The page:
When you read environment variables in PowerShell, you probably make use of the “env:” drive. This line retrieves the environment variable %USERNAME%, for example, telling you the name of the user executing the script:
PS C:\> $env:USERNAME tobwe PS C:\>
The “env:” drive always accesses the process set of environment variables. This makes sense in most cases as many of the environment variables (like “UserName”) are defined in this set. Basically, the process set of environment variables is a “snapshot” of all environment variables at the time of when an application starts, plus a number of additional pieces of information (like “UserName”).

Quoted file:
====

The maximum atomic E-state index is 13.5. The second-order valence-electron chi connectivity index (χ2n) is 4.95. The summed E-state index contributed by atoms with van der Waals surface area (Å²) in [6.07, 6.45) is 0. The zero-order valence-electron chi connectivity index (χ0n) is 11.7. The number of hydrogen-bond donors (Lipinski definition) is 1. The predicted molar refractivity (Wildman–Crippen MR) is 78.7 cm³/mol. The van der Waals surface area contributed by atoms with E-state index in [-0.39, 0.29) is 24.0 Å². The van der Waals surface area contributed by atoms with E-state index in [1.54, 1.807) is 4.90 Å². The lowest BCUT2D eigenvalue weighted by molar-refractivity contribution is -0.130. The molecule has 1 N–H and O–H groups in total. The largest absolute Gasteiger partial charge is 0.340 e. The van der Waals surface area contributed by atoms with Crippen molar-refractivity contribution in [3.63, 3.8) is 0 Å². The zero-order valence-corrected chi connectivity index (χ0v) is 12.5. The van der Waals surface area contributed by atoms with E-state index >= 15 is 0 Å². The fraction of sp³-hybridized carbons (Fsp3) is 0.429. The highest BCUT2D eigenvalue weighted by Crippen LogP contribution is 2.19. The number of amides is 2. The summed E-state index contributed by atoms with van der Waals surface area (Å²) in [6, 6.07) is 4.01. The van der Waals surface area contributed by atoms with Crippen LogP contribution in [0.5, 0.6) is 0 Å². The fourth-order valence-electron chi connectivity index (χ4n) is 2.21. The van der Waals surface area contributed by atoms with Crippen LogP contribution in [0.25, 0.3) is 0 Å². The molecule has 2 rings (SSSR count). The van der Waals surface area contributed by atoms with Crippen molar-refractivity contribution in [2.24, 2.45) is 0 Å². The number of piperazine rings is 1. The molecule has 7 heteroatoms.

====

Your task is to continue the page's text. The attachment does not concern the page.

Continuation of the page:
To read environment variables freshly and explicitly from the system or user set, use code like this:
$name = 'temp' $scope = [EnvironmentVariableTarget]::Machine $content = [Environment]::GetEnvironmentVariable($name, $scope) "Content: $content"
You could use this technique, for example, to communicate between two processes. To play with this, open two PowerShell consoles. Now, in the first console, enter this:
[Environment]::SetEnvironmentVariable("PS_Info", "Hello", "user")
In the second PowerShell console, enter this line to receive the information:
To clean up the environment variable, enter this line in either console:
[Environment]::SetEnvironmentVariable("PS_Info", "", "user")